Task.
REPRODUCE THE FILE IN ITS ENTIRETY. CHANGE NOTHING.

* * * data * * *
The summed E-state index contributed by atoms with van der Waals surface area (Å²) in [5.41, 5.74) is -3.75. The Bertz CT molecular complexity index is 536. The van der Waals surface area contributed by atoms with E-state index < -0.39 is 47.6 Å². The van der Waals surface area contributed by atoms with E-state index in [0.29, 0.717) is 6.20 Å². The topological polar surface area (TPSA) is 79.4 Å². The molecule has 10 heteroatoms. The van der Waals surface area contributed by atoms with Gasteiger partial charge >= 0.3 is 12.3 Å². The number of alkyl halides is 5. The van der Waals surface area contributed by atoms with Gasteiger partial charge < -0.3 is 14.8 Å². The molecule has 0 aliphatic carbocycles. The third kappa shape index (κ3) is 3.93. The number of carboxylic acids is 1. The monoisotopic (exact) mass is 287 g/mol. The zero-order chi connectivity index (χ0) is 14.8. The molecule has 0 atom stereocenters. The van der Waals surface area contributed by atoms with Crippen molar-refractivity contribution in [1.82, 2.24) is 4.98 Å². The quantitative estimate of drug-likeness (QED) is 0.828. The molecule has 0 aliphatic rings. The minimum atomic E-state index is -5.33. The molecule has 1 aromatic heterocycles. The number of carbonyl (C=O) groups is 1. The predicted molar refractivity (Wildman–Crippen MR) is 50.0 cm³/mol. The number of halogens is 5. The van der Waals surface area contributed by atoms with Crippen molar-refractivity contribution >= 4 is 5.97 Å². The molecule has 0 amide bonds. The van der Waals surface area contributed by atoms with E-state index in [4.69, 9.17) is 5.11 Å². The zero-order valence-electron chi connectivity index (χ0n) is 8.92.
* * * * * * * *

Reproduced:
The summed E-state index contributed by atoms with van der Waals surface area (Å²) in [5.41, 5.74) is -3.75. The Bertz CT molecular complexity index is 536. The van der Waals surface area contributed by atoms with E-state index < -0.39 is 47.6 Å². The van der Waals surface area contributed by atoms with E-state index in [0.29, 0.717) is 6.20 Å². The topological polar surface area (TPSA) is 79.4 Å². The molecule has 10 heteroatoms. The van der Waals surface area contributed by atoms with Gasteiger partial charge >= 0.3 is 12.3 Å². The number of alkyl halides is 5. The van der Waals surface area contributed by atoms with Gasteiger partial charge < -0.3 is 14.8 Å². The molecule has 0 aliphatic carbocycles. The third kappa shape index (κ3) is 3.93. The number of carboxylic acids is 1. The monoisotopic (exact) mass is 287 g/mol. The zero-order chi connectivity index (χ0) is 14.8. The molecule has 0 atom stereocenters. The van der Waals surface area contributed by atoms with Crippen molar-refractivity contribution in [1.82, 2.24) is 4.98 Å². The quantitative estimate of drug-likeness (QED) is 0.828. The molecule has 0 aliphatic rings. The minimum atomic E-state index is -5.33. The molecule has 1 aromatic heterocycles. The number of carbonyl (C=O) groups is 1. The predicted molar refractivity (Wildman–Crippen MR) is 50.0 cm³/mol. The number of halogens is 5. The van der Waals surface area contributed by atoms with Crippen molar-refractivity contribution >= 4 is 5.97 Å². The molecule has 0 amide bonds. The van der Waals surface area contributed by atoms with E-state index in [4.69, 9.17) is 5.11 Å². The zero-order valence-electron chi connectivity index (χ0n) is 8.92.